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What's Wrong With The Vegan Food Pyramid?

Try This New Spin on the Pyramid and Learn How to
AVOID NUTRITIONAL GAPS

What's the problem with the vegan food pyramid? After looking at dozens of them, I realized that they don't have the basic information needed to insure optimal health. So I've adopted a slightly different approach to this pyramid to give a more accurate picture of what you really need in order to avoid nutritional gaps.

Take a look at the improvements!

The Improved Vegan Food Pyramid

Click on a Section to Learn More!

What Changes Were Made?

Vegan Food Pyramid Essentials Good Fats Sources Fiber Rich Foods Vegan Sources of Protein Carbohydrates Vegan Vitamins B12 and D


Improvements to the Vegan Pyramid

Nutrition Essentials instead of Food Groups - While it is helpful to know about the different types of foods available in the different food groups, the standard food pyramids fail to present the six essential elements that are necessary for a balanced diet. Without these nutrional components in your diet, you could experience health issues down the road.

Grams instead of Servings - The term "serving" is very problematic, and since interpretations of what a serving actually is can vary so much, it is difficult to determine whether you are getting too much or not enough. In addition, you can follow serving recommendations and still fail to get enough of a specific element in your daily menu. On the other hand, recommending grams per day is much more in line with food packaging and insures that you get enough of what you need.

Sample Menus - One of the big questions I always have when I look at a vegan food pyramid is, "Okay, so how do I use this?" To address this conundrum, I've put together a couple of sample menus to show how the food pyramid can be used to cover all nutritional bases.

Six Essential Elements of the Vegan Food Pyramid

Carbohydrates - You need between 180 - 230 grams of carbohydrates per day (20-70 if you want to lose weight). Most people think you can only get carbs from grains - not true! Click to find out more.

Protein - 20 - 50 grams per day. Vegans need less protein than non-vegans because plant proteins absorb more efficiently. The numbers for meat-eaters are higher because they only absorb about half the protein they consume. Vegans have many options when it comes to protein including, legumes, quinoa, and the vegan protein superstar, hemp!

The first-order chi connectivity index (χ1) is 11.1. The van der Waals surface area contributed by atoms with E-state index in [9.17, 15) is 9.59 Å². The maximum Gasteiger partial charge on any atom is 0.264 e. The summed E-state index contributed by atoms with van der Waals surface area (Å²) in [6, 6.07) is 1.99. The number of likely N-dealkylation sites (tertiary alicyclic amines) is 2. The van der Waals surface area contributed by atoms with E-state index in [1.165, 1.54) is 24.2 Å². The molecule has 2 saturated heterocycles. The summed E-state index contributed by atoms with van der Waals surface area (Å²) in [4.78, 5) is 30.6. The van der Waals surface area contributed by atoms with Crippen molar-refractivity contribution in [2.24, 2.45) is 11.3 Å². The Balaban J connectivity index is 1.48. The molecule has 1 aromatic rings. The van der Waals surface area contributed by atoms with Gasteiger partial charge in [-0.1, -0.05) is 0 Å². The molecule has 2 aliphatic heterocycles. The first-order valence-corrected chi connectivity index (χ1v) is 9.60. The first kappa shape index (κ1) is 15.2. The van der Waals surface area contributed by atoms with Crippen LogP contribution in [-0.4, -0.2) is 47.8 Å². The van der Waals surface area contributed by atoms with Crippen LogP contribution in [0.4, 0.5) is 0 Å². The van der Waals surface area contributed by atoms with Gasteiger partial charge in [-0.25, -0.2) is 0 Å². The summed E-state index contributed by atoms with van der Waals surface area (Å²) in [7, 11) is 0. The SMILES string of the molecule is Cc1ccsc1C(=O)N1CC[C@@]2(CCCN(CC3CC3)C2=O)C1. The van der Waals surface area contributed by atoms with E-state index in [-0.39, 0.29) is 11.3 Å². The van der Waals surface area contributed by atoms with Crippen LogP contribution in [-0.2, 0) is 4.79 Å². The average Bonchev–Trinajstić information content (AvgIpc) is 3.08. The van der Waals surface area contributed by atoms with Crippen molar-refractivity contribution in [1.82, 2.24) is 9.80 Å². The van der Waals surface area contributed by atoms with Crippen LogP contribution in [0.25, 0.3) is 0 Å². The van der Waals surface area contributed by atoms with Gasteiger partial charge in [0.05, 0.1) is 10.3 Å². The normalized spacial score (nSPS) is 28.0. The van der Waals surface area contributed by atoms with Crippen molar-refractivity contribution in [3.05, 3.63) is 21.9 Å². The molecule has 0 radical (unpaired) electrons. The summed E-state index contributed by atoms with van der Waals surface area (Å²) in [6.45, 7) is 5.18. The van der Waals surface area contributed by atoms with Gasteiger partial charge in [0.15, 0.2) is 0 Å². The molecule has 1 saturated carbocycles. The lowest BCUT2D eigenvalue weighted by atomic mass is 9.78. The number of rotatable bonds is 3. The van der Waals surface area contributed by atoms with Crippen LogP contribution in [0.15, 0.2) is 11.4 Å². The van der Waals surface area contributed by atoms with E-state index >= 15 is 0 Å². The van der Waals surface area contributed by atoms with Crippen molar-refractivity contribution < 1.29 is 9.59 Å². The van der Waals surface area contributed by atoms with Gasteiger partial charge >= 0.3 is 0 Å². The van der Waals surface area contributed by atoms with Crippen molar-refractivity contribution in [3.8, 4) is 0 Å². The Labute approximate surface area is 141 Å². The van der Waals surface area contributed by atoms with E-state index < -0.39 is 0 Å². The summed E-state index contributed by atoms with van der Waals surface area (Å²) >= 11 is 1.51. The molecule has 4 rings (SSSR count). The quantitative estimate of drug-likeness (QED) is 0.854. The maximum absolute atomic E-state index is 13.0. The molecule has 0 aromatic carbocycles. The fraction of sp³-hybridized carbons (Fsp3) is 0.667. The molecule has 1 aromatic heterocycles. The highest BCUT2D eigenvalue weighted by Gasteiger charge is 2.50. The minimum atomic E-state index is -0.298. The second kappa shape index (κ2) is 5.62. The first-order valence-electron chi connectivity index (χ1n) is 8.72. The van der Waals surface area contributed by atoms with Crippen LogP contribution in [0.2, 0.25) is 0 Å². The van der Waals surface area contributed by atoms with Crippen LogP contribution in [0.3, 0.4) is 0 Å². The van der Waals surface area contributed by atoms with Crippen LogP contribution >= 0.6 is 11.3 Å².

Fiber - 25 -35 grams per day. Vegans have an edge when it comes to getting enough fiber. Click to find out more.

Fat - 30-35 grams per day. Good fats are essential for good health and vegan sources of fat are the best!

Calcium and Other Minerals - 1000 - 1500 mg per day. Calcium is always of great concern to people who are condisering becoming vegan. There are many delcious plant-based foods that are better sources of calcium than any dairy product.

Vitamins (B12 and D) - B12 - 2-5 mcg per day, D - 1000 IU per day. Eating a variety of plant-based foods will get you all the vitamins you need, but B12 and D can be a concern for vegans. Click on the link to find out more.


Be sure to check out the easy vegan recipes and the raw vegan recipes, where you'll find some great ideas for putting this guide to use!

Keep in Mind:

Although these are not part of the vegan food pyramid, they are still important in maintaining overall health.

Acidophilus is important for maintaining a healthy digestive tract. These "friendly" bacteria populate the intestines and help to keep harmful bacteria and yeast (candida) at bay. It is important to keep their population healthy and to replenish them after a course of antibiotics.

Most probiotics are cultured using milk products, but there are a few vegan and vegetarian brands. I personally would recommend Jarro-Dophilus.

Iodine is also essential for healthy Thyroid functioning. The best source of iodine is seaweed. You can take a kelp supplement, or throw a little dulse into a green smoothie.

Body Ph balance can be a good indicator of overall health. A vegan diet promotes alkalinity, but you can help it along by eating a lot of greens, drinking fresh lemon in water and using organic apple cider vinegar in your salad dressing.

Tips:

Understanding the vegan food pyramid helps you become a better label reader! When you are perusing the labels of pre-packaged foods, make sure you recognize and can pronounce all the ingredients!

Here are some things you will want to avoid:

  • Saturated and Trans Fats (basically if you see the words partially hydrogenated anywhere, run away!)
  • White foods like white potatoes, white rice, and white flour - these are all calories and no nutrition!
  • Refined sugar in all its sneaky forms, particularly high fructose corn syrup. Learn more about bad sugars and not so bad sugars on the Natural Sugar Substitutes page.
  • Chemical sugar substitutes like aspartame (Nutra-Sweet), saccharine (Sweet 'n Low), or sucralose (Splenda). More information about these horrible additives can also be found on the Natural Sugar Substitutes page.
  • Find some great vegan sugar substitutes on the Vegan Sugar page.

Okay, those are the basics of the vegan food pyramid. Now that you have a sense of how it all works, check out the easy vegan recipes pages or the vegan diet plan to get started!



Other Resources

For more information about buying organic, and some great recommendations about healthy living in general, please visit my friends at thenaturalguide.com.

The nutritional basics of the vegan food pyramid can not only be the basis for great health and well-being, it may also promote longevity. For more information about this expanding new field, please visit my friends at Secrets of Longevity. This site has plenty of high quality longevity articles and tips on the best methods to naturally help you with life span development.


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